Critical thinking is an often unrecognized but crucial leadership skill. The term “critical” can be misunderstood in the context of critical thinking. There is nothing judgmental or unfavorable about critical thinking. Rather the word “critical” is defined in the sense of a critique or an evaluation.
Leaders are men and women of action. Their thoughts precede their actions. Successful actions are dependent on the quality of the thought processes that preceded them. Therefore, it is logical that improving the thinking quality of a leader will result in better leadership actions and behaviors. Critical thinking skills can be taught and enhanced with proper training. This is good news for a leader.
Definition of a Leader A three-part definition of a leader reveals the need for robust critical thinking skills. A leader is person who sees a vision, takes action toward the vision, and mobilizes others to become partners in pursuing beneficial change.
First, a leader needs to apply skillful critical thinking processes to perceive a preferred future state that creates a strong desire to get there in time. It is a private and personal vision that makes the present seem somehow inadequate.
Second, a leader needs to think critically about the action steps required to move toward the vision. This is an important part of achieving clarity and acquire the ability to verbalize their vision of a better tomorrow.
Finally, and most importantly, the leader needs to critically influence others to join them in efforts toward achieving the vision. A leader’s vision is only an unfulfilled dream unless critical thinking is used to convince others to join them in pursuing beneficial change.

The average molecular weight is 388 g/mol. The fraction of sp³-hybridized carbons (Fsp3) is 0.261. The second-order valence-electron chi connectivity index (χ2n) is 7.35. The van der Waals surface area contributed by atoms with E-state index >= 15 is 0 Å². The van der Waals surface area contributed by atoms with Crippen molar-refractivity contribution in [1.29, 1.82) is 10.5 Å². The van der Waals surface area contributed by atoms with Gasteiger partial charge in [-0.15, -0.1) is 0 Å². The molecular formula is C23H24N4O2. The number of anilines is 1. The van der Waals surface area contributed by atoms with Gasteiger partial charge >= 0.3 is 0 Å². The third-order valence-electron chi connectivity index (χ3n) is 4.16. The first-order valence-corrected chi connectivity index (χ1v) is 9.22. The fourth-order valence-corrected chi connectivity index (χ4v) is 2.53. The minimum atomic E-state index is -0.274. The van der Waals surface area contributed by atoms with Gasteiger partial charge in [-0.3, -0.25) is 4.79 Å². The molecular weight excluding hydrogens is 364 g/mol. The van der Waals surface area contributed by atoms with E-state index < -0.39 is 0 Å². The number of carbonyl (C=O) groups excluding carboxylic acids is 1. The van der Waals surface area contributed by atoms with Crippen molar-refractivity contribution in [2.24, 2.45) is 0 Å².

Critical Thinking Defined in 5 Steps Critical thinking is sometimes referred to as thinking outside the box, divergent thinking, or thinking-about-thinking. The National Council for Excellence in Critical Thinking suggests there are 5 parts in the critical thinking process as follows:
Conceptualize – Create a mental image that defines the situation
Apply-Gather known and obtain unknown information to frame the situation
Analyze – Examine closely all facets using quantitative and qualitative means
Synthesize-Reconstruct the situation in a well-organized and rational manner
Evaluate- Make confirming or different decisions about the situation
These steps can be interactively worked through several times until the leader has maximized the value of the process.
Developing Critical Thinking Skills Critical thinking skills can be developed with proper training and repetitive practice. There are simple but powerful techniques a leader can use to develop critical thinking skills. Here are 4 that are most helpful.
Work on a different problem every day-A problem cannot be solved until it is clearly defined by the leader.A leader should systematically wrestle with a situation until they understand their decision making boundaries and all information is available.
Use unproductive time-Most leaders have overly busy schedules. Valuable new thinking time can be created by adding structure to the day. Leaders should work on problems when they are the most imaginative.
Understand emotions – Critical thinking involves the emotions. Leaders should stop and explore their emotions to critically evaluate their thinking patterns.
Enlist the help of others-Leaders need others to see into their blind spots. Asking for and receiving help from others is necessary to sharpen critical thinking skills. There is much to gain in community with others.
Think with Boldness Leaders should not expect everyone to have highly developed thought processes. But leaders should expect themselves to be ever enhancing the quality of their critical thinking skills in order to achieve both personal and organizational success.